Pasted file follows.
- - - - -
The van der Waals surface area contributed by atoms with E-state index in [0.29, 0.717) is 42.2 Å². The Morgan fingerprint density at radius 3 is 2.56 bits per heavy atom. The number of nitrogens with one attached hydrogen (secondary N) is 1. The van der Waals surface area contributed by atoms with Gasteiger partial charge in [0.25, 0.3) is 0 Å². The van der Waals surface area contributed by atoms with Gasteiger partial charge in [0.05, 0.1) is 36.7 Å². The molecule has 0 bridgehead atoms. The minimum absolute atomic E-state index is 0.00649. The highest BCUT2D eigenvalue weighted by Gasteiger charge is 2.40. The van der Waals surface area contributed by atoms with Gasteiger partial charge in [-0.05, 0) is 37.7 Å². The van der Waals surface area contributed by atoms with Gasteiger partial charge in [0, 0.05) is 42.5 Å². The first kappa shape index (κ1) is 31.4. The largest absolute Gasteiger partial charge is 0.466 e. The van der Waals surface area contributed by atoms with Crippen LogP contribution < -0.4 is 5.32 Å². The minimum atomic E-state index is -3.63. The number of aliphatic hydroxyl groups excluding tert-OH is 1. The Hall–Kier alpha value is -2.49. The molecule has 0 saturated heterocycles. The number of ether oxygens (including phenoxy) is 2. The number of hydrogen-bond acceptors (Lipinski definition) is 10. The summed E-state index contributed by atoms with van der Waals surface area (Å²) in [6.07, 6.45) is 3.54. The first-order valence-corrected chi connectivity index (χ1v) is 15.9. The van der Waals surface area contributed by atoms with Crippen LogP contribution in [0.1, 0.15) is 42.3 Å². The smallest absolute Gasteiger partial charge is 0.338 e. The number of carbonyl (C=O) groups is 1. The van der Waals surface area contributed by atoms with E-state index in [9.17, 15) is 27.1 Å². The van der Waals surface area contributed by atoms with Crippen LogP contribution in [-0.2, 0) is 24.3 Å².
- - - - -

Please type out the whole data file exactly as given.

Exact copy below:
The van der Waals surface area contributed by atoms with E-state index in [0.29, 0.717) is 42.2 Å². The Morgan fingerprint density at radius 3 is 2.56 bits per heavy atom. The number of nitrogens with one attached hydrogen (secondary N) is 1. The van der Waals surface area contributed by atoms with Gasteiger partial charge in [0.25, 0.3) is 0 Å². The van der Waals surface area contributed by atoms with Gasteiger partial charge in [0.05, 0.1) is 36.7 Å². The molecule has 0 bridgehead atoms. The minimum absolute atomic E-state index is 0.00649. The highest BCUT2D eigenvalue weighted by Gasteiger charge is 2.40. The van der Waals surface area contributed by atoms with Gasteiger partial charge in [-0.05, 0) is 37.7 Å². The van der Waals surface area contributed by atoms with Gasteiger partial charge in [0, 0.05) is 42.5 Å². The first kappa shape index (κ1) is 31.4. The largest absolute Gasteiger partial charge is 0.466 e. The van der Waals surface area contributed by atoms with Crippen LogP contribution < -0.4 is 5.32 Å². The minimum atomic E-state index is -3.63. The number of aliphatic hydroxyl groups excluding tert-OH is 1. The Hall–Kier alpha value is -2.49. The molecule has 0 saturated heterocycles. The number of ether oxygens (including phenoxy) is 2. The number of hydrogen-bond acceptors (Lipinski definition) is 10. The summed E-state index contributed by atoms with van der Waals surface area (Å²) in [6.07, 6.45) is 3.54. The first-order valence-corrected chi connectivity index (χ1v) is 15.9. The van der Waals surface area contributed by atoms with Crippen LogP contribution in [0.1, 0.15) is 42.3 Å². The smallest absolute Gasteiger partial charge is 0.338 e. The number of carbonyl (C=O) groups is 1. The van der Waals surface area contributed by atoms with E-state index in [9.17, 15) is 27.1 Å². The van der Waals surface area contributed by atoms with Crippen LogP contribution in [-0.2, 0) is 24.3 Å².